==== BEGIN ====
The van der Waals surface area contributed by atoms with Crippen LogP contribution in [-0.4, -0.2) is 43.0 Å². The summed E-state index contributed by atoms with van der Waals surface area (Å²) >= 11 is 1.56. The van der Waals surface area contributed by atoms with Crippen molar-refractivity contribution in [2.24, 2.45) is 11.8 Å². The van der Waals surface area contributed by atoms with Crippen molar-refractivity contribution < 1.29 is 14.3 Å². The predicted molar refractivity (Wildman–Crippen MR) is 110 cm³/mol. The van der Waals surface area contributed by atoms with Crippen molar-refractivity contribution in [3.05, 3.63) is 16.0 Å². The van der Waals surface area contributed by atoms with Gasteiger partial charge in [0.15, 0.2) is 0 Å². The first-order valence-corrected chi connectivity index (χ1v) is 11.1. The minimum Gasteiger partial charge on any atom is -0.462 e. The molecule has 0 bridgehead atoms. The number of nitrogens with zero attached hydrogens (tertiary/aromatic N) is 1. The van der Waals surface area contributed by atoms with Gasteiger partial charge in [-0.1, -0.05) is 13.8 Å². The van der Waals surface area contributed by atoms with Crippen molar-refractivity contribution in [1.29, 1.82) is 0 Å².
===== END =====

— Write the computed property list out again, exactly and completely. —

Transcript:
The van der Waals surface area contributed by atoms with Crippen LogP contribution in [-0.4, -0.2) is 43.0 Å². The summed E-state index contributed by atoms with van der Waals surface area (Å²) >= 11 is 1.56. The van der Waals surface area contributed by atoms with Crippen molar-refractivity contribution in [2.24, 2.45) is 11.8 Å². The van der Waals surface area contributed by atoms with Crippen molar-refractivity contribution < 1.29 is 14.3 Å². The predicted molar refractivity (Wildman–Crippen MR) is 110 cm³/mol. The van der Waals surface area contributed by atoms with Crippen molar-refractivity contribution in [3.05, 3.63) is 16.0 Å². The van der Waals surface area contributed by atoms with Gasteiger partial charge in [0.15, 0.2) is 0 Å². The first-order valence-corrected chi connectivity index (χ1v) is 11.1. The minimum Gasteiger partial charge on any atom is -0.462 e. The molecule has 0 bridgehead atoms. The number of nitrogens with zero attached hydrogens (tertiary/aromatic N) is 1. The van der Waals surface area contributed by atoms with Gasteiger partial charge in [-0.1, -0.05) is 13.8 Å². The van der Waals surface area contributed by atoms with Crippen molar-refractivity contribution in [1.29, 1.82) is 0 Å².